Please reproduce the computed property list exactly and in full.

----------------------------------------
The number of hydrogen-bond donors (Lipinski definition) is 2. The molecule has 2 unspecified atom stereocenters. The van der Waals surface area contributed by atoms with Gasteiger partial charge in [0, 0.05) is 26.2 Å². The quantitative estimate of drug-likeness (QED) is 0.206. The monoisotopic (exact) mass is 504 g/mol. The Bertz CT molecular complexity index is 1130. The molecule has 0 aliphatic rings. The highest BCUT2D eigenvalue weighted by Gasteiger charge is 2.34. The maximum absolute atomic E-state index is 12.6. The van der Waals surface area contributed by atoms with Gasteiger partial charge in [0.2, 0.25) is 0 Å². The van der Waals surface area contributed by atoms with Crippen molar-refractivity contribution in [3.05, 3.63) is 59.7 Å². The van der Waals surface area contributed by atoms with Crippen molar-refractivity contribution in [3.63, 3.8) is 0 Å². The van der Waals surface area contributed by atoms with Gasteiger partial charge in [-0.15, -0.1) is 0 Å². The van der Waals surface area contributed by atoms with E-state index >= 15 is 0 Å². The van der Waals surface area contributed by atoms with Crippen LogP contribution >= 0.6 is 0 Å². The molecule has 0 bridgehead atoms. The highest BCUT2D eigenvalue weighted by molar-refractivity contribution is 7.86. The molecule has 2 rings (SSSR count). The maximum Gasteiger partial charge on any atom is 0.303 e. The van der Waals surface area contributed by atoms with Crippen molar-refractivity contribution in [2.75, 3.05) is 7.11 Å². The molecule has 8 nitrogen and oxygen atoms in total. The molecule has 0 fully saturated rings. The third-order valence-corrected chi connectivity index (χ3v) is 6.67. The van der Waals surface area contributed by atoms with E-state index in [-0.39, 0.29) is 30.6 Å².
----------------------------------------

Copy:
The number of hydrogen-bond donors (Lipinski definition) is 2. The molecule has 2 unspecified atom stereocenters. The van der Waals surface area contributed by atoms with Gasteiger partial charge in [0, 0.05) is 26.2 Å². The quantitative estimate of drug-likeness (QED) is 0.206. The monoisotopic (exact) mass is 504 g/mol. The Bertz CT molecular complexity index is 1130. The molecule has 0 aliphatic rings. The highest BCUT2D eigenvalue weighted by Gasteiger charge is 2.34. The maximum absolute atomic E-state index is 12.6. The van der Waals surface area contributed by atoms with Gasteiger partial charge in [0.2, 0.25) is 0 Å². The van der Waals surface area contributed by atoms with Crippen molar-refractivity contribution in [3.05, 3.63) is 59.7 Å². The van der Waals surface area contributed by atoms with Crippen molar-refractivity contribution in [3.63, 3.8) is 0 Å². The van der Waals surface area contributed by atoms with Gasteiger partial charge in [-0.15, -0.1) is 0 Å². The van der Waals surface area contributed by atoms with E-state index >= 15 is 0 Å². The van der Waals surface area contributed by atoms with Crippen LogP contribution >= 0.6 is 0 Å². The molecule has 0 bridgehead atoms. The highest BCUT2D eigenvalue weighted by molar-refractivity contribution is 7.86. The molecule has 2 rings (SSSR count). The maximum Gasteiger partial charge on any atom is 0.303 e. The van der Waals surface area contributed by atoms with Crippen molar-refractivity contribution in [2.75, 3.05) is 7.11 Å². The molecule has 8 nitrogen and oxygen atoms in total. The molecule has 0 fully saturated rings. The third-order valence-corrected chi connectivity index (χ3v) is 6.67. The van der Waals surface area contributed by atoms with E-state index in [-0.39, 0.29) is 30.6 Å².